You can use sequences that are similar than in SQL Server (they existed before than the SQL Server sequences). The following example shows a sequence from 1 to 1000.

CREATE SEQUENCE myseq
MINVALUE 1
MAXVALUE 1000
START WITH 1
INCREMENT BY 1
CACHE 20;

In order to insert a sequence use this example:

insert into customer values(myseq.nextval)

In Oracle 12c, you can use the identity option:

CREATE TABLE product (id NUMBER GENERATED ALWAYS AS IDENTITY, prod_name VARCHAR2(30) );

 

Current date in SQL Server vs. Oracle

SQL Server

Oracle

select CONVERT (date, GETDATE())
go

Learn more about SQL Server Dates.

SELECT TO_CHAR (SYSDATE, 'MM-DD-YY') "NOW" FROM DUAL;

 

Modify the date format in SQL Server vs. Oracle

SQL Server

Oracle

select FORMAT (getdate(), 'MM-dd-yyyy') as date
GO

For more information, refer to this link.

SELECT TO_CHAR (SYSDATE, 'MM-DD-YYYY') "DATE" FROM DUAL;

For more information, refer to this link:

http://docs.oracle.com/cd/B19306_01/server.102/

b14200/functions172.htm

 

Variance of a value in SQL Server vs. Oracle

SQL Server

Oracle

select var(id) from customer
go

select variance(id) from customer;

or

select var(id) from customer;

 

Find the position within a string in SQL Server vs. Oracle

SQL Server

Oracle

SELECT CHARINDEX( 'Gates', 'Bill Gates', 1);

This example shows the position of the word Gates in Bill Gates.

SELECT INSTR('Bill Gates', 'Gates', 1) FROM dual;

In Oracle you also have INSTR2 (UCS2 code points), INSTR4 (UCS2 code points), INTRB (bytes), INSTRC (UNICODE) functions.

 

Generate random numbers in SQL Server vs. Oracle

SQL Server

Oracle

SELECT ROUND(RAND()*6,0)
GO

select trunc(dbms_random.value(1,6)) from dual;

Assign a value to a variable and show the results in SQL Server vs. Oracle

SQL Server

Oracle

declare @var int=1
select @var
go

VARIABLE var NUMBER BEGIN :varl:=1; END; / PRINT var;

 

Tables in the current database in SQL Server vs. Oracle

SQL Server

Oracle

SELECT table_name FROM information_schema.tables
go

select table_name from user_tables;

Views in the current database in SQL Server vs. Oracle

SQL Server

Oracle

SELECT * FROM information_schema.views
go

SELECT View_name from user_views;

 

Next Steps
For more information, refer to the following links:

Last Update:


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About the author
MSSQLTips author Daniel Calbimonte Daniel Calbimonte is a Microsoft SQL Server MVP, Microsoft Certified Trainer and Microsoft Certified IT Professional.

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Monday, August 24, 2015 - 3:45:04 PM - Marcelo Back To Top

"The main difference between SQL Server and Oracle is that in Oracle you have to use the function to_date and specify the date format to insert the information"

It is not entirely true. While it is recommended, if we know the exact format we can insert without using to_date function.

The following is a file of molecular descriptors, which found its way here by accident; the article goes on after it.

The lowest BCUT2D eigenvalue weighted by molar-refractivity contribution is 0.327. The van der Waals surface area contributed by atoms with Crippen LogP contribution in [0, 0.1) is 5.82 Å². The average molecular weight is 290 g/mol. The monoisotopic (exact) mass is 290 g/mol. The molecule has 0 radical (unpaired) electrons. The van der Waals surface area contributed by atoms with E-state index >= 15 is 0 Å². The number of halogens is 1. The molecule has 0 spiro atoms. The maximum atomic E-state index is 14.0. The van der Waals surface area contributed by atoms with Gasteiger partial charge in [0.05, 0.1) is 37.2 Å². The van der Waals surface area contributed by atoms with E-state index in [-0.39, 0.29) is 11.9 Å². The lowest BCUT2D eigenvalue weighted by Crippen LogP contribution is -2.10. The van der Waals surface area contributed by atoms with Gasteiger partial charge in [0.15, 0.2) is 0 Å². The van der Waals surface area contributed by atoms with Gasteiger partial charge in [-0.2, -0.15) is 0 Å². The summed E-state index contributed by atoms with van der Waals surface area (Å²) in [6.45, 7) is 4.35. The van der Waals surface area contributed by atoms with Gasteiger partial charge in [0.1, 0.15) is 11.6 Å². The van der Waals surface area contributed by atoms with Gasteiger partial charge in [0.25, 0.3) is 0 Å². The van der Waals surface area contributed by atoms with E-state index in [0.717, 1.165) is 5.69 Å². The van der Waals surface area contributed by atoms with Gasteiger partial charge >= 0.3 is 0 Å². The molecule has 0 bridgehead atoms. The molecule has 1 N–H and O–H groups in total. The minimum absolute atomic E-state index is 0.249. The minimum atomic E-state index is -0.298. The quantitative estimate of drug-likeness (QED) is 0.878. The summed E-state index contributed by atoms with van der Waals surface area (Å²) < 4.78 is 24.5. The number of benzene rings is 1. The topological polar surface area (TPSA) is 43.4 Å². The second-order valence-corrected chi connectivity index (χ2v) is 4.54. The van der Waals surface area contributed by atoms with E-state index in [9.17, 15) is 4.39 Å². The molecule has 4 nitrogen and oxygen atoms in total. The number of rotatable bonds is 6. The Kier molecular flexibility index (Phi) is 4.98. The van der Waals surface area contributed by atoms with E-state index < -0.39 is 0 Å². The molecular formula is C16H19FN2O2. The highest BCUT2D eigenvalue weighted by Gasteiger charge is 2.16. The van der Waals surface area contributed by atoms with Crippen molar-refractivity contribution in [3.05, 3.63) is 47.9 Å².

Wednesday, August 19, 2015 - 1:36:39 PM - Daniel Back To Top

Thanks. The new articles will come soon.


Wednesday, August 19, 2015 - 4:40:02 AM - Saša Stefanović Back To Top

This is absolutely great, thanks Daniel! As a DBA/DB developer who works with both Oracle and SQL Server, i always wanted some reference like this one.

But ... where are the links for part 2, part 3, and so on? :)


Tuesday, June 23, 2015 - 11:54:39 AM - Daniel Back To Top

Thanks for the comments. We can insert data using the to_date function or without it. About the pre DB12c, I think I will add some notes and updates to the article. There are many companies still using the pre DB12c and the article is for them.  


Tuesday, June 23, 2015 - 11:20:49 AM - Kellyn Gorman Back To Top

The Oracle terminology and syntax should be noted is pre-DB12c multi-tenant.  The new version of Oracle uses a container database, (think system db) and then pluggables, (think user databases).  The terminilogy and switches required are now very similar to what you are trying to compare here and should have been used as the best comparison, as 11g, which is the version you are showing here, is soon to be desupported.

Sincerely,

Kellyn Pot'Vin-Gorman

DBAKevlar


Monday, June 22, 2015 - 7:40:37 PM - John Back To Top

I have never used to_date when inserting into Oracle. The following line:

insert into customer values(5,'John','m',to_date('10/21/1980','mm/dd/yyyy'), NULL,default);

Should work fine as:

insert into customer values(5,'John','m','21-oct-1980', NULL,default);


Monday, June 22, 2015 - 4:24:21 AM - Prashant Sharma Back To Top

This is a great article. Thanks for that.

People who work in either of Oracle or SQL Server and want to work in the other database will find this very helpful.

Since the article gives a comparative study, its very easy to correlate the nuances of each database system.


Friday, June 19, 2015 - 3:28:21 PM - Kris Maly Back To Top

Awesome article having important informations links.

I think some articles are needed  in comparision of SQL Svr and Oracle

 

Thanks for educating the community and appreciate your volunteership